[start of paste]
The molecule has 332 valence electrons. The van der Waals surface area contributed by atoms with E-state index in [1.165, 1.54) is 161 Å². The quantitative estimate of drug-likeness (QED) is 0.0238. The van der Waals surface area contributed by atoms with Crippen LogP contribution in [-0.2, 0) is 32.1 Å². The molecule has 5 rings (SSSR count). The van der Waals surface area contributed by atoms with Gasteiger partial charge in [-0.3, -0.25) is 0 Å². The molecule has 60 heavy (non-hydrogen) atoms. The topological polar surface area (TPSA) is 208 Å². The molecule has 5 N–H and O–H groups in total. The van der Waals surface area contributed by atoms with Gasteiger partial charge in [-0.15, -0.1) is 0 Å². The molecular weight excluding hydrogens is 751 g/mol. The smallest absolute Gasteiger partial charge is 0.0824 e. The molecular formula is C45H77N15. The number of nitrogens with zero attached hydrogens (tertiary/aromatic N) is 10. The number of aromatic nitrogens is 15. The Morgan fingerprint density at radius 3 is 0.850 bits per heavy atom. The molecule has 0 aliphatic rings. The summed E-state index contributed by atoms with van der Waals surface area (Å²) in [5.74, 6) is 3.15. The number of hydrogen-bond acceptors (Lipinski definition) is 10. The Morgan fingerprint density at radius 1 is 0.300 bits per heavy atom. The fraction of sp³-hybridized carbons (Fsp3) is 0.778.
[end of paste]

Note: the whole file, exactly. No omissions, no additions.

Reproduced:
The molecule has 332 valence electrons. The van der Waals surface area contributed by atoms with E-state index in [1.165, 1.54) is 161 Å². The quantitative estimate of drug-likeness (QED) is 0.0238. The van der Waals surface area contributed by atoms with Crippen LogP contribution in [-0.2, 0) is 32.1 Å². The molecule has 5 rings (SSSR count). The van der Waals surface area contributed by atoms with Gasteiger partial charge in [-0.3, -0.25) is 0 Å². The molecule has 60 heavy (non-hydrogen) atoms. The topological polar surface area (TPSA) is 208 Å². The molecule has 5 N–H and O–H groups in total. The van der Waals surface area contributed by atoms with Gasteiger partial charge in [-0.15, -0.1) is 0 Å². The molecular weight excluding hydrogens is 751 g/mol. The smallest absolute Gasteiger partial charge is 0.0824 e. The molecular formula is C45H77N15. The number of nitrogens with zero attached hydrogens (tertiary/aromatic N) is 10. The number of aromatic nitrogens is 15. The Morgan fingerprint density at radius 3 is 0.850 bits per heavy atom. The molecule has 0 aliphatic rings. The summed E-state index contributed by atoms with van der Waals surface area (Å²) in [5.74, 6) is 3.15. The number of hydrogen-bond acceptors (Lipinski definition) is 10. The Morgan fingerprint density at radius 1 is 0.300 bits per heavy atom. The fraction of sp³-hybridized carbons (Fsp3) is 0.778.